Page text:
“It’s a bit like finding a giant redwood tree in the middle of a botanic gardens,” he added.
It is likely that the coral hasn’t been discovered for such a long time due to its location in a relatively remote and unvisited portion of a Marine National Park zone that enjoys a high degree of protection.
“Over the last 20 or 30 years, no one has noticed, or observed, or thought it newsworthy enough to share photos, or document, or do research on this giant coral,” Smith said.
The coral is in remarkable condition, with over 70 percent of its surface covered in live coral, coral rock and microalgae. No disease, bleaching or recently deceased coral has been recorded on the specimen.
“The cumulative impact of almost 100 bleaching events and up to 80 major cyclones over a period of four centuries, plus declining nearshore water quality contextualise the high resilience of this Porites coral,” the field note added.
The specific coral has been given the name Muga dhambi, meaning big coral, out of respect for the Indigenous knowledge, language, and culture of the Manbarra Traditional Owners.
Greenland Ice Washed Away as Summit Sees Rain for First Time in Recorded History
For the first time in recorded history, torrential downpours of rain have struck Greenland’s icy summit nearly two miles above sea level.
Greenland, an environmentally sensitive island, is typically known for its majestic ice sheet and snowy climate, but this is fast changing due to a massive melt taking place this summer.
However, the typical snowfall has been replaced in recent years not simply by a few showers, but by heavy rainfall. The torrential downpour last week was so huge, in fact, that it washed away a terrifying amount of ice across some 337,000 square miles of the ice shelf’s surface, reports Earther.
Temperatures at the ice shelf had simultaneously warmed to a significant degree, with the summit reaching 33 degrees Fahrenheit – within a degree above freezing and the third time that the shelf has surpassed freezing temperatures this decade.
The fact that rain is falling on ice rather than snow is also significant because it is melting ice across much of southern Greenland, which already saw huge melting events last month, while hastening rising sea levels that threaten to submerge whole coastal cities and communities.
To make matters worse, any new ice formed by the freezing rainwater will not last long. The ice shelf currently existing on Greenland was formed by the compression of snow over innumerable years, which shines bright white and reflects sunlight away rather than absorbing it, as ice from frozen rain does.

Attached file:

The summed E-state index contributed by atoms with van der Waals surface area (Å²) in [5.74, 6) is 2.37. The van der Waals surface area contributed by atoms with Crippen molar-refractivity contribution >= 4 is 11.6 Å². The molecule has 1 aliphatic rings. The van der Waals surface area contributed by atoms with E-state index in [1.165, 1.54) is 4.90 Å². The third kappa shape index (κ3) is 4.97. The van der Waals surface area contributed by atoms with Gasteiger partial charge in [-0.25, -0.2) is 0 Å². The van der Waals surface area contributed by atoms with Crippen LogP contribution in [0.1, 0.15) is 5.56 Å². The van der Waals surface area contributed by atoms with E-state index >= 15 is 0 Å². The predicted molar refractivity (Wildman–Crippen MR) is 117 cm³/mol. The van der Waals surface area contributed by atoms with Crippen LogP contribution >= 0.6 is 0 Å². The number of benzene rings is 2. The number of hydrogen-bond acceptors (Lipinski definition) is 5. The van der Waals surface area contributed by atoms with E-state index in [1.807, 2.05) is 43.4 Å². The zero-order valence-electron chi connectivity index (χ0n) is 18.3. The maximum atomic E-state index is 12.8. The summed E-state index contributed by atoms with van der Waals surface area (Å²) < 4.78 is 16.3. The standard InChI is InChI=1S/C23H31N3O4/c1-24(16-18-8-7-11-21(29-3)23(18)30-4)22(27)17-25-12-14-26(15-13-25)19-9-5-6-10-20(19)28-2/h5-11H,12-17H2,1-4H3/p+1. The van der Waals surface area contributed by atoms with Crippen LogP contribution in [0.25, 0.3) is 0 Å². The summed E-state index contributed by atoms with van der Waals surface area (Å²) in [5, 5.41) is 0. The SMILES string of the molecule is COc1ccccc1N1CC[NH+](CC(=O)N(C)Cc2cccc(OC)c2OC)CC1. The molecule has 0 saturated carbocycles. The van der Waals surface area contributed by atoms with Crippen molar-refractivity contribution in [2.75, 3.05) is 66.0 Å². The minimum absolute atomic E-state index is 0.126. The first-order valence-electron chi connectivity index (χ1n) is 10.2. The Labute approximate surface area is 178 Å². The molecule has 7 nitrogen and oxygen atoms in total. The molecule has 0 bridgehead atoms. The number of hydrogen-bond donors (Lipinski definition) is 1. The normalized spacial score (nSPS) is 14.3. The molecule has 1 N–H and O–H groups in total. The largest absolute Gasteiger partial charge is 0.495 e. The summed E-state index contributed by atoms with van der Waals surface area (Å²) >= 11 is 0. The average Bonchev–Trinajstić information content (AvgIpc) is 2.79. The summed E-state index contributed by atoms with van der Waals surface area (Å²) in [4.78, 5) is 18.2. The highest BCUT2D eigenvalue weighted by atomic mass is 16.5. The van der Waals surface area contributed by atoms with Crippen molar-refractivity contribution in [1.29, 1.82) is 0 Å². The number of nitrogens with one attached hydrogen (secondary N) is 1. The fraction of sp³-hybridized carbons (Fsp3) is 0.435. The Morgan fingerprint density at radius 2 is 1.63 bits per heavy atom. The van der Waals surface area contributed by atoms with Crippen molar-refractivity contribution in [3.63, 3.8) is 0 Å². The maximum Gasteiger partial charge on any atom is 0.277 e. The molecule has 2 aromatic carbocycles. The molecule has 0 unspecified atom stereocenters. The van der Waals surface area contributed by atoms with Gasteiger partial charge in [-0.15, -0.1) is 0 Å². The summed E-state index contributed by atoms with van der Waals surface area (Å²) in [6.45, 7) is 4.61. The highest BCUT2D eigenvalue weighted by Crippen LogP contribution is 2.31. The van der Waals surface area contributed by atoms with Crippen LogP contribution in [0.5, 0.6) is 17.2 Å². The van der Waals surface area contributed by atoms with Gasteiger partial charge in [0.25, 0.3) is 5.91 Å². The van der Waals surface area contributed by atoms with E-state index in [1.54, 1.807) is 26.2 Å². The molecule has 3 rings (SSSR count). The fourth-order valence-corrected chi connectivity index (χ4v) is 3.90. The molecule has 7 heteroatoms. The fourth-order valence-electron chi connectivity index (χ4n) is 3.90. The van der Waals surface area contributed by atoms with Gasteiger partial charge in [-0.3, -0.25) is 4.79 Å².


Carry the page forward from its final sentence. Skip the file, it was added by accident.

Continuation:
The huge scale of the melt and accompanying rainfall illustrate the growing peril of rapidly warming climate conditions across the globe.
“This event by itself does not have a huge impact, but it’s indicative of the increasing extent, duration, and intensity of melting on Greenland,” wrote Ted Scambos, a senior research scientist at the National Snow and Ice Data Center at the University of Colorado. “Like the heat wave in the [U.S. Pacific] northwest, it’s something that’s hard to imagine without the influence of global climate change.”
“Greenland, like the rest of the world, is changing,” Scambos told the Washington Post. “We now see three melting events in a decade in Greenland — and before 1990, that happened about once every 150 years. And now rainfall: in an area where rain never fell.”
South Korean Toilet Turns Poo Into Green Energy and Pays Its Users Digital Cash
What if your morning #2 not only powered your stove to cook your eggs, but also allowed you to pay for your coffee and pastry on the way to class?
It seems like an absurd question, but one university in South Korea has invented a toilet that allows human excrement to not only be used for clean power, but also dumps a bit of digital currency into your wallet that can be exchanged for some fruit or cup noodles at the campus canteen, reports Reuters.
The BeeVi toilet – short for Bee-Vision – was designed by urban and environmental engineering professor Cho Jae-weon of the Ulsan National Institute of Science and Technology (UNIST), and is meant to not only save resources but also reward students for their feces.
The toilet is designed to first deliver your excrement into a special underground tank, reducing water use, before microorganisms break the waste down into methane, a clean source of energy that can power the numerous appliances that dorm life requires.
“If we think out of the box, feces has precious value to make energy and manure,” Cho explained. “I have put this value into ecological circulation.”
The toilet can transform approximately a pound of solid human waste – roughly the average amount people poop per day – into some 50 liters of methane gas, said Cho. That’s about enough to generate half a kilowatt hour of electricity, enough to transport a student throughout campus for some of their school day.
Cho has even devised a special virtual currency for the BeeVi toilet called Ggool, or honey in Korean. Users of the toilet can expect to earn 10 Ggool per day, covering some of the many expenses students rack up on campus every day.
Students have given the new system glowing reviews, and don’t even mind discussing their bodily functions at lunchtime – even expressing their hopes to use their fecal credits to purchase books.